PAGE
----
MAN A91/S120 School Bus

By: Gary Worrall

MAN A91/S120 School Bus MAN A91/S120 School Bus
MAN A91/S120 School Bus generous luggage through bins MAN A91/S120 School Bus generous luggage through bins
driver's seat steering wheel on MAN A91/S120 driver's seat steering wheel on MAN A91/S120
MAN A91/S120 School Bus storage MAN A91/S120 School Bus storage
on the road MAN A91/S120 School Bus on the road MAN A91/S120 School Bus
stationary MAN A91/S120 School Bus stationary MAN A91/S120 School Bus
MAN A91/S120 School Bus seating with plenty of leg room MAN A91/S120 School Bus seating with plenty of leg room

What started off as a rethink of MAN’s school bus offering has generated a world leading bus design.

MAN A91/S120 School Bus
The MAN A91/S120 School Bus merges European design and styling with the mandatory 2.5m body width limitations.

It is not often Australian bus requirements lead the world in a new bus design, but that is exactly what happened when the local arm of MAN decided to update its offering in the highly competitive school bus market.

Australia's strict adherence to the 2.5m maximum body width regulation has long frustrated manufacturers and operators alike, keeping out a raft of mass-produced bodies that are just 5cm too wide.

In the case of the new A91/S120 model, Mark Mello, head of bus sales for Australia, headed to Europe for a roundtable on what was needed to help attract buyers, especially against a number of imports arriving from South East Asia.

With engineers not drawing a camel in response to the committee's description of a horse, Mello was thrilled to hear that his European counterparts had agreed to a 2.5m body design.

Secure in the knowledge that Australia would have the same product as other markets, with the economies of scale this creates, Mello then had to wait for the first prototypes, to ensure the bus met all expectations.



Seeing the first production version to arrive in Australia, it is easy to understand Mello's excitement, with Egyptian manufacturer MCV bringing together a blend of Australian, European and African technology.

With the first version destined to spend time on the show circuit as a demonstrator, it includes a mix of options designed to showcase the bus's ability to meet a variety of demands.

Designed primarily as a school bus, the A91/S120 offers operators the flexibility to meet numerous contract requirements, with Mello saying it has also garnered interest from operators wanting to crack the lucrative mine transport market.

This comes courtesy of the high ride height that clears the worst potholes and corrugations rural Australia has to offer, as well as the generous luggage through bins that are designed to hold full-size luggage.

Similarly, front screens are in three pieces, allowing operators to run a destination board as well as deep windows, while cracked or broken glass can be replaced quickly and cheaply.

This is an area Mello and his deputy Ian Buttar are keen to promote as they talk up the quality of construction, saying with plenty of experience servicing buses between them they were specific about keeping service managers onside with ease of repair.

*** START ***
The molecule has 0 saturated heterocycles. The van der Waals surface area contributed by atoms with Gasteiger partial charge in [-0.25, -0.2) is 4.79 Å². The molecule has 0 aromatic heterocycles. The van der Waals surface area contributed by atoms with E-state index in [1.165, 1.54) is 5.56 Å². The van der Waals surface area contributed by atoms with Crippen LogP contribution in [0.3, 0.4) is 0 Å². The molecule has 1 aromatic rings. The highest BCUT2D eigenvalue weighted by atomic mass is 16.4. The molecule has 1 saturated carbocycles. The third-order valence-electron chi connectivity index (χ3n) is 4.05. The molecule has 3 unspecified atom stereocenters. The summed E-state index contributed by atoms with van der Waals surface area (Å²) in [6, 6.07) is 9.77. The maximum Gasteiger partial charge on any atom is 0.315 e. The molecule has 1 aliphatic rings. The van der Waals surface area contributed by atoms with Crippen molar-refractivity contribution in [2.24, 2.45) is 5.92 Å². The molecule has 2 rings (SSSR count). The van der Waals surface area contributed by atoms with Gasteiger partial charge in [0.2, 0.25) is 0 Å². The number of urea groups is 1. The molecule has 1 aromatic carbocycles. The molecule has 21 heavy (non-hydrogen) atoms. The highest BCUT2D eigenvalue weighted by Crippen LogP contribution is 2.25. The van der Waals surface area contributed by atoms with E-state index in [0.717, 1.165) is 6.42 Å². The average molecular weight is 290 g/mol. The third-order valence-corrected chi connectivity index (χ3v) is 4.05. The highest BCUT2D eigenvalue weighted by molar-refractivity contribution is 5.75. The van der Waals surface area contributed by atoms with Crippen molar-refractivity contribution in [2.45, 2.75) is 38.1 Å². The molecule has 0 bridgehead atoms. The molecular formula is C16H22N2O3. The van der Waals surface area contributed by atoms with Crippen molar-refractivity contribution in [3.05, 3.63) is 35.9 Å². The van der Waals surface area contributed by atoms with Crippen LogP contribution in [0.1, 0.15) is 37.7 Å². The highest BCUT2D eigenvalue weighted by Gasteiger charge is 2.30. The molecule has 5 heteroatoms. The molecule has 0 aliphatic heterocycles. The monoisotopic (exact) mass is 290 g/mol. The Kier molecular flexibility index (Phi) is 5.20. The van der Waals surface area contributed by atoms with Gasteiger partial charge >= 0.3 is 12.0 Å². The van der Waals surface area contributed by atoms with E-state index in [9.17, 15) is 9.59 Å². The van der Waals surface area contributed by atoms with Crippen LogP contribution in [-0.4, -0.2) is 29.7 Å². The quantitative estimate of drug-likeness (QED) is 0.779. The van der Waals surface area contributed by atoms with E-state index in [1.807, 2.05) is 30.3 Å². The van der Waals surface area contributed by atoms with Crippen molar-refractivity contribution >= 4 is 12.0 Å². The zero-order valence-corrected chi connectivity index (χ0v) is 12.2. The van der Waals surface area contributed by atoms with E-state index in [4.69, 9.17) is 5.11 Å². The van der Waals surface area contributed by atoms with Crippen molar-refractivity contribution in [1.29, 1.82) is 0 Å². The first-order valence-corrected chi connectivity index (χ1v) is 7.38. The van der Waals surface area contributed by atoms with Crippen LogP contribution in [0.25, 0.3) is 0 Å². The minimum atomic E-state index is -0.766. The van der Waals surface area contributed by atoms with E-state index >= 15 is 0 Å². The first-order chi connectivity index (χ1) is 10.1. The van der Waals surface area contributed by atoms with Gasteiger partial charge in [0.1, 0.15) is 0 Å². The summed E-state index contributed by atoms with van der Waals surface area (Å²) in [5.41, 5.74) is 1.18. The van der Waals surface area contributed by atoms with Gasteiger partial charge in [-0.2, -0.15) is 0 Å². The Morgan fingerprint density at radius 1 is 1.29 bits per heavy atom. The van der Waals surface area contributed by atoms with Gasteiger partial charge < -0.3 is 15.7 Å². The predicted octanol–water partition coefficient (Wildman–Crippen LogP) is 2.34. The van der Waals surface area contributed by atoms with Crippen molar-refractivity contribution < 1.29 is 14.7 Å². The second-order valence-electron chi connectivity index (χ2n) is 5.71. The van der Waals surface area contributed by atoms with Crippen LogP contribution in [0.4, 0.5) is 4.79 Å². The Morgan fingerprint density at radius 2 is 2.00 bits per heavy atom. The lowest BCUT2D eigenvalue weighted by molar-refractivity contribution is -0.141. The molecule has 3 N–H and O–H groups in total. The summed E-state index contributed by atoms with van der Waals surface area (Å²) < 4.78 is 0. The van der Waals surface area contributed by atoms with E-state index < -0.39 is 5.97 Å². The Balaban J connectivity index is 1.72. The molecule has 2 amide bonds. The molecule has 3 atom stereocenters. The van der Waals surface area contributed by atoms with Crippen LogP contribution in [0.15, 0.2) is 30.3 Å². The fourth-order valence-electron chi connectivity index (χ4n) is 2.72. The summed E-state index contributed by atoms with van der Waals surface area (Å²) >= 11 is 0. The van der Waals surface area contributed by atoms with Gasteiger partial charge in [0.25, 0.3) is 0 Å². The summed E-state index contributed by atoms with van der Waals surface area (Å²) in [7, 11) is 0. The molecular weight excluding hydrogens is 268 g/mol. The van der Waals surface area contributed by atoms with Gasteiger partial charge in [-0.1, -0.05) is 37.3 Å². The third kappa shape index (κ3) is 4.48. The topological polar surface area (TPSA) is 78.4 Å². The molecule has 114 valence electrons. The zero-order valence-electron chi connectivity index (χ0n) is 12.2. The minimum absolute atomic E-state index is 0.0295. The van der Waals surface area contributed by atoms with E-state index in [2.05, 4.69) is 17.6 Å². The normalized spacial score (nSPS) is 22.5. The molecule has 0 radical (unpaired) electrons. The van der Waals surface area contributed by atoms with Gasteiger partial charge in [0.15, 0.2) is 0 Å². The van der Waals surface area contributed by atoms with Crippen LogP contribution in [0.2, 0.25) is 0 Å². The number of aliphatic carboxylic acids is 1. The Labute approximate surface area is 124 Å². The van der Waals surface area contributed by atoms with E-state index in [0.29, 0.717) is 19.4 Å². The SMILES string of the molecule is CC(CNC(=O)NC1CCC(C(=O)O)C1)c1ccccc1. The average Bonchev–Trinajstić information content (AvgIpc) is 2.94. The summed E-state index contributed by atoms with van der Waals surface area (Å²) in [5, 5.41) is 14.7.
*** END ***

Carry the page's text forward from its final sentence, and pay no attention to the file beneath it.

Buttar says the screens can be replaced quickly, with virtually no sealant used, meaning buses can be returned to operations as soon as the weatherstrips are clipped into place.

The simple approach extends to headlights and tail lights, which are ovoid-shaped assemblies that bolt in and out quickly in the event of an errant car or rock coming into contact with the body work.

For the same reason, the lower panels are aluminium, rather than lighter (but more brittle) fibre reinforced plastic (FRP) panelling which would bring the tare weight down but see the bus constantly in the repair shop having cracked parts replaced.

With the A91/S120 arriving in Australia as a completely built up (CBU) product, Mello says all parts will be carried as stock lines, with full part number stock levels, to ensure operators can access components as needed.

Although designed to work on European routes, and built in an Egyptian factory, the A91/S120 retains plenty of Australian touches, with Mello specifying local doors, seats and air-conditioning.

With these components more likely to require servicing or repair locally, Mello believes Australian items will be easier to source than one-off items chosen from an overseas parts catalogue.



Inside, the high floor option causes no issues at all, at 186cm I still had plenty of headroom, so tall miner-types should fit just as easily, although I did find it necessary to 'sway' between seats to make sure I didn't clip the head rests.

Beyond the initial steps up to the saloon, the floor is smooth and flat, to make interior movements simple even over the roughest of roads.

Impressively, the parcel shelf is deep, and would have plenty of room for hard hats as well as school bags.

Mello also specified plenty of room for passengers and consequently there were no leg room issues in any of the seats trialled. Another advantage of the high floor configuration is there are no wheel arches to intrude into the passenger saloon.

Operators can specify any seat option they like, including fabrics and colours, depending on personal preference, Mello says this is another intentional move to ensure repairs and upgrades can be handled at a local level without any difficulty.